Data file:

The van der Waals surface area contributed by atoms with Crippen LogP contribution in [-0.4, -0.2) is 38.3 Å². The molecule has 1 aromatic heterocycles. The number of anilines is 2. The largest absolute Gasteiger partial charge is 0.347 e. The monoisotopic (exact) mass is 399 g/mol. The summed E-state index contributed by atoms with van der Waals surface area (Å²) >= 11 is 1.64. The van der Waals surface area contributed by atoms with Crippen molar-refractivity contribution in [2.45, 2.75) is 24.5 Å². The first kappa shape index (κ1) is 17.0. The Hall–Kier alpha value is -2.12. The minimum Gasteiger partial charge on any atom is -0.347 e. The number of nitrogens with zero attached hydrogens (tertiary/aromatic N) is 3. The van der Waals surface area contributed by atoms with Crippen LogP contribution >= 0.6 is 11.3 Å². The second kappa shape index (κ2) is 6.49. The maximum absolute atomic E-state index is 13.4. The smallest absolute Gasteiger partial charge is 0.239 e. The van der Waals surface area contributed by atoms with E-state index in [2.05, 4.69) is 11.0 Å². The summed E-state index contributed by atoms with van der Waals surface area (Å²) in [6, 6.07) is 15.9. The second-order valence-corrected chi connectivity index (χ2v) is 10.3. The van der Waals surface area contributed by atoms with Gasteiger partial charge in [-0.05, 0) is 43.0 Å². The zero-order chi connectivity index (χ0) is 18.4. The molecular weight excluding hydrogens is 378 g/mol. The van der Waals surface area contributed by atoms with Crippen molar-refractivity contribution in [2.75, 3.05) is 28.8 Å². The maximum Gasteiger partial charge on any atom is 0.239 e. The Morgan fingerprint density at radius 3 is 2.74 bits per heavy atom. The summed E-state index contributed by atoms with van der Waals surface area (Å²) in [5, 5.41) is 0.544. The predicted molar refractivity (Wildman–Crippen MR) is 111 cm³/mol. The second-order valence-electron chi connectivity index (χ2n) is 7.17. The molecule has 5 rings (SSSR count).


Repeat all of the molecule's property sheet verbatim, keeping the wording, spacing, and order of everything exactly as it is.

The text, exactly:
The van der Waals surface area contributed by atoms with Crippen LogP contribution in [-0.4, -0.2) is 38.3 Å². The molecule has 1 aromatic heterocycles. The number of anilines is 2. The largest absolute Gasteiger partial charge is 0.347 e. The monoisotopic (exact) mass is 399 g/mol. The summed E-state index contributed by atoms with van der Waals surface area (Å²) >= 11 is 1.64. The van der Waals surface area contributed by atoms with Crippen molar-refractivity contribution in [2.45, 2.75) is 24.5 Å². The first kappa shape index (κ1) is 17.0. The Hall–Kier alpha value is -2.12. The minimum Gasteiger partial charge on any atom is -0.347 e. The number of nitrogens with zero attached hydrogens (tertiary/aromatic N) is 3. The van der Waals surface area contributed by atoms with Crippen LogP contribution >= 0.6 is 11.3 Å². The second kappa shape index (κ2) is 6.49. The maximum absolute atomic E-state index is 13.4. The smallest absolute Gasteiger partial charge is 0.239 e. The van der Waals surface area contributed by atoms with E-state index in [2.05, 4.69) is 11.0 Å². The summed E-state index contributed by atoms with van der Waals surface area (Å²) in [6, 6.07) is 15.9. The second-order valence-corrected chi connectivity index (χ2v) is 10.3. The van der Waals surface area contributed by atoms with Gasteiger partial charge in [-0.05, 0) is 43.0 Å². The zero-order chi connectivity index (χ0) is 18.4. The molecular weight excluding hydrogens is 378 g/mol. The van der Waals surface area contributed by atoms with Crippen molar-refractivity contribution in [2.75, 3.05) is 28.8 Å². The maximum Gasteiger partial charge on any atom is 0.239 e. The Morgan fingerprint density at radius 3 is 2.74 bits per heavy atom. The summed E-state index contributed by atoms with van der Waals surface area (Å²) in [5, 5.41) is 0.544. The predicted molar refractivity (Wildman–Crippen MR) is 111 cm³/mol. The second-order valence-electron chi connectivity index (χ2n) is 7.17. The molecule has 5 rings (SSSR count).